Q: Can you describe the region’s shortage of providers?
We are close to 20 primary care physicians short in our community, including our insured and Medicare populations. In a rural community, that’s a big number. So the deficit has always been there.
It’s always been tough for rural areas to recruit [physicians], but in this environment where everyone is struggling to hire, it really made the challenge that much more difficult. Medical students don’t go into primary care for lots of reasons. One of them is debt load. Most of the doctors I hire now usually have an average of $300,000 worth of student debt.
In addition, there are not enough family medicine residencies in California. We need a lot more primary care residencies, particularly in family medicine.
Q Do you think an increase in the rates Medi-Cal pays to providers is what’s needed to ensure that all areas have the coverage they need?
The gap is so huge now between Medi-Cal and Medicare reimbursement. A five or ten percent adjustment would help the margins, but isn’t going to create a wholesale shift of providers into Medi-Cal, because we’re seeing in rural areas the provider shortage exists for patients covered by Medicare and private insurance.
Where we feel [the low reimbursements] the most is on the specialty care side. It’s very difficult to get referrals in a timely way when the reimbursement is so pitifully poor. And we really lean on our specialty community.
When a specialist looks at a rural community, it’s really hard for them to … say “I’m only going to take the insured patients,” because typically there aren’t enough insured patients to create a full practice. So they look at the full book of business. They look at what the insured population looks like, what the Medicare population looks like and then everybody else, particularly Medicaid. And in many specialties, particularly in pediatrics and the surgeries, you look at what percentage of your practice is going to be [covered by] Medicaid. In California, if that number is really high, it’s often not viable for them to move into that rural community because that book of business doesn’t make sense for them.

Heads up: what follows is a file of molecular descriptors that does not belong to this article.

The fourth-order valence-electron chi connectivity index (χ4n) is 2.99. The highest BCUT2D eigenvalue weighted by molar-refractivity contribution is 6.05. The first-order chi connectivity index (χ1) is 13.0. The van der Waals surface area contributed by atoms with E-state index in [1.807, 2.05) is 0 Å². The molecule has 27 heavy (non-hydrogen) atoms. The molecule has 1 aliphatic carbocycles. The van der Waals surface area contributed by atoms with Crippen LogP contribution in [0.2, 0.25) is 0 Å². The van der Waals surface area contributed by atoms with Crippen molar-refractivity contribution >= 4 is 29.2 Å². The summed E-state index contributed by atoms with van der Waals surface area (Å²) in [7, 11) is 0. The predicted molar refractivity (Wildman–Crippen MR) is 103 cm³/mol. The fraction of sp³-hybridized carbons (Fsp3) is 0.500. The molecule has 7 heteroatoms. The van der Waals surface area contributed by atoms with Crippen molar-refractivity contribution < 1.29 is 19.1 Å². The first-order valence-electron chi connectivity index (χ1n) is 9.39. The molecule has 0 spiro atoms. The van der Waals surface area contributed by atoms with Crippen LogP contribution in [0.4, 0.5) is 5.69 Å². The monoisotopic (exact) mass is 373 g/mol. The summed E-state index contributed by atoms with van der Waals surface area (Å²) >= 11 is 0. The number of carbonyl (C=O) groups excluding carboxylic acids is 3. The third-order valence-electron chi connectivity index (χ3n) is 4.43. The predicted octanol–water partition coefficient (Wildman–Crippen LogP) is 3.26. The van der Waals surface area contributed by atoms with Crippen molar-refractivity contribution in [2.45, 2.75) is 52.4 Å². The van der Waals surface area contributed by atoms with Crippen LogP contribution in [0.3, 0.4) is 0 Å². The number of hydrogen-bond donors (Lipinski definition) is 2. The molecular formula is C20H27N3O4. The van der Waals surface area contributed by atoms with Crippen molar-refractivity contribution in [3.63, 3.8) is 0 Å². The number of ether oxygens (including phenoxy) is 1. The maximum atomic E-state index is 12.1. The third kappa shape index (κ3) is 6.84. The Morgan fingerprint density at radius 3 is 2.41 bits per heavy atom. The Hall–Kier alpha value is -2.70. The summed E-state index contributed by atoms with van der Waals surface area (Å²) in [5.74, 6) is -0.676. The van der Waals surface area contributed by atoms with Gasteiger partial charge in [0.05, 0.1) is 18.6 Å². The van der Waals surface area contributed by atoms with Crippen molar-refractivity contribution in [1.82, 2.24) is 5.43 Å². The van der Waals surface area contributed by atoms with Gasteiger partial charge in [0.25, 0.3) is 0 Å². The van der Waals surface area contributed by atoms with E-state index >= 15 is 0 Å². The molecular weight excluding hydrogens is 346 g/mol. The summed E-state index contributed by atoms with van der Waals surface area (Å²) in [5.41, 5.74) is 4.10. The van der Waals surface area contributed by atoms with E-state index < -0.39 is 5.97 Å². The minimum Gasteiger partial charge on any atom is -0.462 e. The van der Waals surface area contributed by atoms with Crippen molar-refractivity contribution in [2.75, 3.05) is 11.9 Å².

So, Medicaid being such a low payer has a huge ripple effect. And where that’s important in rural communities is that if we don’t have an EMT surgeon or a general surgeon or urologist because they can’t put together a decent book of business, it’s not just the poor people who suffer. It’s the whole community.
Q: If increasing the Medi-Cal rates isn’t necessarily the silver bullet, how would you remedy the overall problem of provider shortages in certain areas?
First of all, the reimbursement rate has to be better.
Secondly, we have not been good at developing training programs, particularly in the primary care specialties but across the board.
I wish there [were] money for post-graduate residency programs for [nurse practitioners and physician assistants] because if we don’t have enough family doctors, general internists and pediatricians, then we’re going to lean on our PAs and NPs.
Q: Would expanding the scope of what nurse practitioners can do help bring providers where they’re needed?
Well, I have mixed feelings about that. If it’s done in the context of a post-graduate residency program, I think that independence makes sense because they should’ve gotten a lot of what they needed to know. [But] just putting a new practitioner with an independent license out there and letting him hang his shingle out, I have mixed feelings about.
But I do think that if you can marry a post-graduate training program and a pathway for independence, that might work or maybe a certain number of years of practice under a physician’s supervision.
This story was produced by Kaiser Health News, which publishes California Healthline, a service of the California Health Care Foundation.